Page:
Stirling Memorial Library

This is me mugging in the Stirling Memorial Library. If it looks to you from the picture like an ancient Gothic monastry, or like something out of Harry Potter, or like the back corner of an old cathedral, then you’re absolutely right.

The library is beautiful and old and ornate and has stained glass everything. Just walking around the lobby makes me feel intellectual. HOWEVER  being in Stirling makes me love Central library infinitely more than I ever have.

Firstly, there are no friendly open shelves. They have so many books they put them in different rooms according to their call numbers, and there are like, at least 4 or 5 floors of shelves and you have to climb up and down different sets of stairs to access them

Next, no nice well lit level 3 loking thing for you NUS-ies, nope, long, dark, narrow shelves greet the eye, and it is MUSTy and even DUSTY. The shelving areas are basically unlit, and you have to switch on tiny lights for each shelf that you’re looking at. So basically unlike Central where you can sort of wander into any random area and browse, that is totally not reccomended here.

The studyability of the library…well, there are little seating areas at the far ends of each row of shelves, which seat a person each (as shown). No communal, friendly study groups here. It’s reallya big contrast to any library I’ve known. I think they’ve retained the old idea of libraries as hallowed areas of learning, peopled only by doddery monks and half crazed alchemists and the like. It is *definitely* not your favourite gathering place.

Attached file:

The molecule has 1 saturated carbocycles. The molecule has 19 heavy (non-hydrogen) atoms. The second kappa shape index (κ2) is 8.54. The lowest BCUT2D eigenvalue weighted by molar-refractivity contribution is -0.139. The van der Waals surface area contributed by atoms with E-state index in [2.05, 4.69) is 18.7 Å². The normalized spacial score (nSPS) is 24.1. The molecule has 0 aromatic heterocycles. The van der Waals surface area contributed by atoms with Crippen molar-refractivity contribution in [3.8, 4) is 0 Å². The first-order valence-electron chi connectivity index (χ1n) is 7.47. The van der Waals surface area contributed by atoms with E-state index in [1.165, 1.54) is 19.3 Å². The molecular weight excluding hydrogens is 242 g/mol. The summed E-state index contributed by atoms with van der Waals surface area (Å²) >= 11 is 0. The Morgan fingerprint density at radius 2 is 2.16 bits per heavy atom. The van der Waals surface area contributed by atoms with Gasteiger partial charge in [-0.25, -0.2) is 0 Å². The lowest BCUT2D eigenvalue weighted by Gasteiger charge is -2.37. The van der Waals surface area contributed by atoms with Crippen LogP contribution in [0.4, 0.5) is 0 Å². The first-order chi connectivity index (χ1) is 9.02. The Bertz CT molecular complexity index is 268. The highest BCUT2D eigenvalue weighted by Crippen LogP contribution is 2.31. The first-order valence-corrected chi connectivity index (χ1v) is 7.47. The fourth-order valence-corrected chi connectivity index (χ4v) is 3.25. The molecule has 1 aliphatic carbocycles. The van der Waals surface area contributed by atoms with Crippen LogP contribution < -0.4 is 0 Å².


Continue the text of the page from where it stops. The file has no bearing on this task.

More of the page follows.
It’s just a book place, really. And its good for the occasional shot of fairytaliea – when i want to feel like i’m walking around in a castle. Apparently the guy who designed it was this person whose lifelong dream was to design a cathedral, but he never got to do it, so when they asked him to design Stirling, he jumped upon the chance and produced a cathedral out of a library.

On a random note aout architecture – we like the ‘stone walls with ivy creeping up theirs sides’ look so much that someone suggested uprooting a weeny building, shipping it back to NUS and planting it somewhere in the new USP residential campus. Then we’d have our very own mini little Yale college in NUS, and in subsequent years, to save the school some money we’d just send students for NUS-in-Yale, in Yale-in-NUS.